Submitted by the Belle Fourche Chamber of Commerce, April, 2001

LEROY CLARKSON

Roy Clarkson' s entry into World WAR II was in May, 1942.  He `and a friend, Lloyd Eaton, went to Deadwood, SD, to enlist in the Navy.  Roy found that since he already had his college degree, after 4 months as a Seaman he could go to midshipmen's school and became an officer.  His friend decided not to enlist at that time.  Roy' s entry was not entirely without hitch; when he went to Omaha for induction, he was turned down because of his susceptibility to hay fever.  Following a return to Belle Fourche, he decided to go to the Denver Induction Center as it was in a different district.  There he decided to mention the hay fever, and expressed by recruiting officer, You're in!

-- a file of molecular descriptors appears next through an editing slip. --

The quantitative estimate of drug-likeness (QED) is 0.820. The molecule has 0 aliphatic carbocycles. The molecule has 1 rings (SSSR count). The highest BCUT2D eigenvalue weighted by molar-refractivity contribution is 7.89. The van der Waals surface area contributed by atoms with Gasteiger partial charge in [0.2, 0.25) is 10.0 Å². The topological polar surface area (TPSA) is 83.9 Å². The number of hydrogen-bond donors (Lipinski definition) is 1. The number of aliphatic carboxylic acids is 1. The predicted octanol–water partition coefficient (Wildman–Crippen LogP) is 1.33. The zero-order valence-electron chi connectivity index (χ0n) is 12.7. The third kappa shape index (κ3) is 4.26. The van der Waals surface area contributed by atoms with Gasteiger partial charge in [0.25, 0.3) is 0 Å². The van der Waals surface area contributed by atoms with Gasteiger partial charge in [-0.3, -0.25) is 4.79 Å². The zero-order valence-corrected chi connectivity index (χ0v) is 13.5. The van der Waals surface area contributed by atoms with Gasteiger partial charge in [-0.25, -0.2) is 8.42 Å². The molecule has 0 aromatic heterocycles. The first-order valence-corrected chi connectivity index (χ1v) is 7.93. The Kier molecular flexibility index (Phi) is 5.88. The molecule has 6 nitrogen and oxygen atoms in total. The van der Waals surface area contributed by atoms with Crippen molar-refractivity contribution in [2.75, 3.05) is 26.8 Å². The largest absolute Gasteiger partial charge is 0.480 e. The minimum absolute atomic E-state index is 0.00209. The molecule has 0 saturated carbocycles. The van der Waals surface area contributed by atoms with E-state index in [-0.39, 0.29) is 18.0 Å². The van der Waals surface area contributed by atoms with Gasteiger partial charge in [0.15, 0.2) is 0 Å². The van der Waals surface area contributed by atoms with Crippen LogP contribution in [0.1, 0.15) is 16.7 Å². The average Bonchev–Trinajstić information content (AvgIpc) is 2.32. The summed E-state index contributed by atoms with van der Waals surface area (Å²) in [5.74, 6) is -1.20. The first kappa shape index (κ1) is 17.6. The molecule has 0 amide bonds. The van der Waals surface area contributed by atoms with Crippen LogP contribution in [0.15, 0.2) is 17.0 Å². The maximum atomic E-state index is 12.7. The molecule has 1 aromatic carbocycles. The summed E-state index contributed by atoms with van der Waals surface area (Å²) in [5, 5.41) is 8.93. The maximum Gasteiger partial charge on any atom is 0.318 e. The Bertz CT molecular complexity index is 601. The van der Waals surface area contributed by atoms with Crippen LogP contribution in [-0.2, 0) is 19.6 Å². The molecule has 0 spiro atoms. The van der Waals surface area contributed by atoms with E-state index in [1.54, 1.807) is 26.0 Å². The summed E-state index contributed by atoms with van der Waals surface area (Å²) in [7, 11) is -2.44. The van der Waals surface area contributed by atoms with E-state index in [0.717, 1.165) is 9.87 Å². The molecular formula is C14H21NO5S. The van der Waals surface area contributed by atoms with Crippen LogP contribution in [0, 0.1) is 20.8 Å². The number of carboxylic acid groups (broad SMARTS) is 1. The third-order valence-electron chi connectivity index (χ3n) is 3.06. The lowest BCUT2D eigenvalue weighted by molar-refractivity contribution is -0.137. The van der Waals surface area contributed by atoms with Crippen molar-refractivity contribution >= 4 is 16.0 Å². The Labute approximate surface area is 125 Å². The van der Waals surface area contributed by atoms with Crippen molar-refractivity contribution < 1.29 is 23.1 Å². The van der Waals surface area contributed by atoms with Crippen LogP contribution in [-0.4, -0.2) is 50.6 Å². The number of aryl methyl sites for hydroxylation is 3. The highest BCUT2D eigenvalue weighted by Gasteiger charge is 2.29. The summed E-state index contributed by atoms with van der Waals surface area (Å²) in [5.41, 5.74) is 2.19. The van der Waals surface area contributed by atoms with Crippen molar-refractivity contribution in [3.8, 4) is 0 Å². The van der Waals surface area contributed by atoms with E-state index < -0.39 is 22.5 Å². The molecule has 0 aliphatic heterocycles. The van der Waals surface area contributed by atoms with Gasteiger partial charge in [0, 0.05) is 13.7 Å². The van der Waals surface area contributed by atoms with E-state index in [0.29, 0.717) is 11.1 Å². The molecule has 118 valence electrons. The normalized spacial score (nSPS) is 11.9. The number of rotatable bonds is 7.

Late in the summer of 1942, Roy went by train to Notre Dame for 3 months of apprentice seaman classes.  At its conclusion, he went by troop train across Niagara Falls into Canada and on to New York to the Prairie State or Battleship Illinois which was tied up in the Columbia River.  On this ship, 400 men were being trained in navigation, gunnery, engineering, etc.  Conditions were very crowded-only a few "heads" and bunks 4 deep.  By coincidence the officer teaching navigation was a former professor from the Rapid City School of Mines, also there was one celebrity with them on the Prairie State, the actor Richard Nye who was dating the star Deborah Kerr (later they were married) was becoming a sailor.